What has happened to me has took away my ability to walk, but not only that it has taken away my independence, my happiness and ability to parent my children. my whole family is suffering because of this. My son who is nearly 4 is incredibly frustrated with me and upset with the massive change. He asks me if my leg is better yet and it breaks my heart. I miss him so much even though I see him every day. I miss my old life, my old body and I have a lot of hatred for what has happened. There is no one to blame, though, no one and nothing. I just have to accept it and that is the hard part.

Hydrotherapy is important to my recovery because my muscles in the right leg and hip are, well, ruined, really, due to the fact that I haven’t walked properly since before I gave birth. The hydrotherapy is helping rebuild those muscles, the strength and ability to weight-bear. In the warm water I can actually take steps unaided, it is fantastic. For my mental health, there is nothing better than being at hydrotherapy… for me it is the only way I can feel like a normal person. I can move my legs, I can exercise and I can even walk. It will just be a long time until I can do that on land.

How long? I don’t know. I live in uncertainty. My family lives in uncertainty, no one knows what is going to happen and when… all we know is right now and that is; I am in pain and I can’t walk.

My mental health is shocking at the moment. There are so many problems at home because of what is going on. I’m finding it really hard to live with it at the moment, knowing that I am the reason everything has changed.

I struggle to find joy in most things I used to do, simply because I can’t do them anymore or doing them gives me a lot of pain. I’ve only managed to took dinner once in the last 8 weeks, and I love cooking. It was a real struggle and left me in lots of pain afterwards. It’s just so discouraging to do things when when I am left with after is pain… because I moved. I can’t just stay still. I have 2 children. I want to live. I want to move. I want to walk.

In the last few weeks I have started to accept my mobility issues. I figured that if I sit and think ‘I can’t walk’ and think I will get better soon so until then I have to suffer… I am losing time. The attitude I need to have is ‘I can’t walk right now, so I need to find alternative ways around it to help so I can try to live like I used to’. It takes a lot of mental and physical strength to do this but, I am getting there.

As of writing this, i can happily report that I have day hired a scooter twice at a shopping centre and the city centre.. these were lovely days out with my family, and some of the only times I have been out with both children together. In addition, we have spent 1 night at a local hotel; a staycation, so to speak, as we can’t go away. It had a lovely pool and we were the only ones using it in the 2 days at the hotel. A real treat. I also went to the cinema for my birthday. So in 8 weeks, I have only been out as a family 4 times… and I had my baby in May. It’s July now. That just depresses me so much. I really need to get out more, and I want to, but it’s so difficult. It’s hard having mobility issues but it’s even harder having mobility issues and not driving. The other places I go are just to appointments and hydrotherapy.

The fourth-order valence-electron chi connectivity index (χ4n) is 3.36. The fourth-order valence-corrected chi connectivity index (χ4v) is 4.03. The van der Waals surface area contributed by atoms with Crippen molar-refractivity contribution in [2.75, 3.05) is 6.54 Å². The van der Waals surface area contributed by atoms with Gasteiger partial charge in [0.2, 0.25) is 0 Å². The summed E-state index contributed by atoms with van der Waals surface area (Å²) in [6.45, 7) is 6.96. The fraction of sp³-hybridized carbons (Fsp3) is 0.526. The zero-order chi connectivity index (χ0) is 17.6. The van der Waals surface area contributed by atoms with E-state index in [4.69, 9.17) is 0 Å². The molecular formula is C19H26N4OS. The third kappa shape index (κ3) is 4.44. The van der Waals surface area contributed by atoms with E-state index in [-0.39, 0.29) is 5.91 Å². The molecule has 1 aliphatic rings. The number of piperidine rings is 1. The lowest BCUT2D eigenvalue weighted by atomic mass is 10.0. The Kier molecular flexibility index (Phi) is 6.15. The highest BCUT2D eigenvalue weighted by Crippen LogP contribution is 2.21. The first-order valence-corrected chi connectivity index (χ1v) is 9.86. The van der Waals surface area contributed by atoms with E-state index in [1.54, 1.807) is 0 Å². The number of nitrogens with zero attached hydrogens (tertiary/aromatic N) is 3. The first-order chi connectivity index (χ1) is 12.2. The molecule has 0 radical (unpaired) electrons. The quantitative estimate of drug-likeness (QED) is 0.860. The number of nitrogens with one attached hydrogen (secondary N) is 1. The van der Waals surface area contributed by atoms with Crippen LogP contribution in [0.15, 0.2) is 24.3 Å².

On a positive note, I’ve hired a mobility scooter to use from home. It is a light weight, transportable one which you can take apart into 4 pieces. I’m hoping this means I can get out locally; to the park, to the shops, to the cafe, the library, etc., and even to swimming. It will open a whole new world to me as even just using the crutches down the road to the local park is too difficult at the moment. I’m really hoping the scooter is going to cheer me up and help me in many ways… my mental health, relationship, building bonds with my family, perhaps even socialising.

So I end this now with uncertainty. I hope the next time I write regarding my health it is good news reporting that I am walking again. It is difficult to write on my blog because it reminds me, obviously, of my previous life… the life I used to have which isn’t the life I have now because I was walking. That’s the hardest thing to accept.

I never realised before how privileged I was to be healthy. I have never suffered from a condition or disease, been disabled or had health issues. It just goes to show you never know what might happen to you.

I am so happy I spent so much time with Eric having days out, fun adventures, even holidays, when I was pregnant. Lots of people told me I was doing too much and I should slow down, put my feet up and enjoy being pregnant but something was niggling inside of me and told me it’s now or never. I can’t say I knew what was going to happen because I’m not physic, but I really did live my life to it’s full potential when I was pregnant with Felix because I *thought* it was going to be the end of *something*; I wasn’t sure what. I even took Eric on holiday by myself at 34 weeks pregnant, we went to the seaside, when I was 32 weeks pregnant we had our last family holiday to Center Parcs, had an overnight stay in Tamworth for Drayton Manor and ThomasLand, went to the Peak District, visited all my favourite days out in Sheffield including local parks, playgrounds and museums. I am so lucky to have experienced all of that with my son before I lost my ability to walk because now I don’t know when and if I will be able to do those things with him again.


Thank you for reading. My next blog post will be about accessible days out. If you have any to recommend please get in contact. I won’t be changing my blog or the niche, but please be aware that during this difficult time for me I might not be able to publish like I used to. I do hope you stick around as I really appreciate your time and your support.

You can read about my labour & delivery story for Felix if you haven’t already, here. If you usually read my blog for days out, you can read all about the places I’d love to go this year including any plans for trips/holidays here.

My most popular posts from the last few months if you’d like to read them are here;

Please email me at naomi@tripswithatot.com if you have any advice regarding accessible days out or places to go that are suitable for disabled parents.